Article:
The speed at which a liquid can move over a solid surface is strongly limited when a three-phase contact line is present, separating wet from dry regions. When enforcing large contact line speeds, this leads to the entrainment of drops, films, or air bubbles. In this review, we discuss experimental and theoretical progress revealing the physical mechanisms behind these dynamical wetting transitions. In this context, we discuss microscopic processes that have been proposed to resolve the moving–contact line paradox and identify the different dynamical regimes of contact line motion.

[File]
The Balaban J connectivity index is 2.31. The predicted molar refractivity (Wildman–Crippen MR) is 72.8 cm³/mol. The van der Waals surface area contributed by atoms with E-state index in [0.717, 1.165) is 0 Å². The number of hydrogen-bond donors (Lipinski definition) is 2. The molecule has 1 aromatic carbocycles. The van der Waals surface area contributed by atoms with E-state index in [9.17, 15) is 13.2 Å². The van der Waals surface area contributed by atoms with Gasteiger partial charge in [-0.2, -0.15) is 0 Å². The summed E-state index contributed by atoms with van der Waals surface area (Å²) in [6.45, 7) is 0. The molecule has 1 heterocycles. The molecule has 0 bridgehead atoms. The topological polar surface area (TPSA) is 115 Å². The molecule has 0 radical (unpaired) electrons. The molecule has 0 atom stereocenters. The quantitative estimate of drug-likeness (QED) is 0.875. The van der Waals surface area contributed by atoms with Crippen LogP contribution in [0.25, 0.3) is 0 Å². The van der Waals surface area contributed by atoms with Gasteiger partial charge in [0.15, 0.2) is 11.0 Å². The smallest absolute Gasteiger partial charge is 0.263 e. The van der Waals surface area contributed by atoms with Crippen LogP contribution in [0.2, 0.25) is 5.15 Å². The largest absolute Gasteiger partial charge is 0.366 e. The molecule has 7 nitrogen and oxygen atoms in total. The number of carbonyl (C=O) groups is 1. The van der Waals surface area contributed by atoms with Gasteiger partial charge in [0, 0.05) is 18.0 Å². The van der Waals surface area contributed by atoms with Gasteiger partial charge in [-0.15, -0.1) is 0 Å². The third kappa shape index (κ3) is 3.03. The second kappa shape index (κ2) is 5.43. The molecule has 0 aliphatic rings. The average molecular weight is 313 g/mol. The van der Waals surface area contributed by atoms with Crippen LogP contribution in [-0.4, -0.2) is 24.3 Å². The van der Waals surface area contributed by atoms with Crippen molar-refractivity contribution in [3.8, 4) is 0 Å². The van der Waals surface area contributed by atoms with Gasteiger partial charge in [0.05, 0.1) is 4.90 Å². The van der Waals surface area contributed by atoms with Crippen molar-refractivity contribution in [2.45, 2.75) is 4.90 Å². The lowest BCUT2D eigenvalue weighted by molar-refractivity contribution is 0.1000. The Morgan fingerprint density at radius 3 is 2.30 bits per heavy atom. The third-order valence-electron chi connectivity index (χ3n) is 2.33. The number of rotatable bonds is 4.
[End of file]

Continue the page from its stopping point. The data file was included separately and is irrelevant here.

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  • Article Type: Review Article
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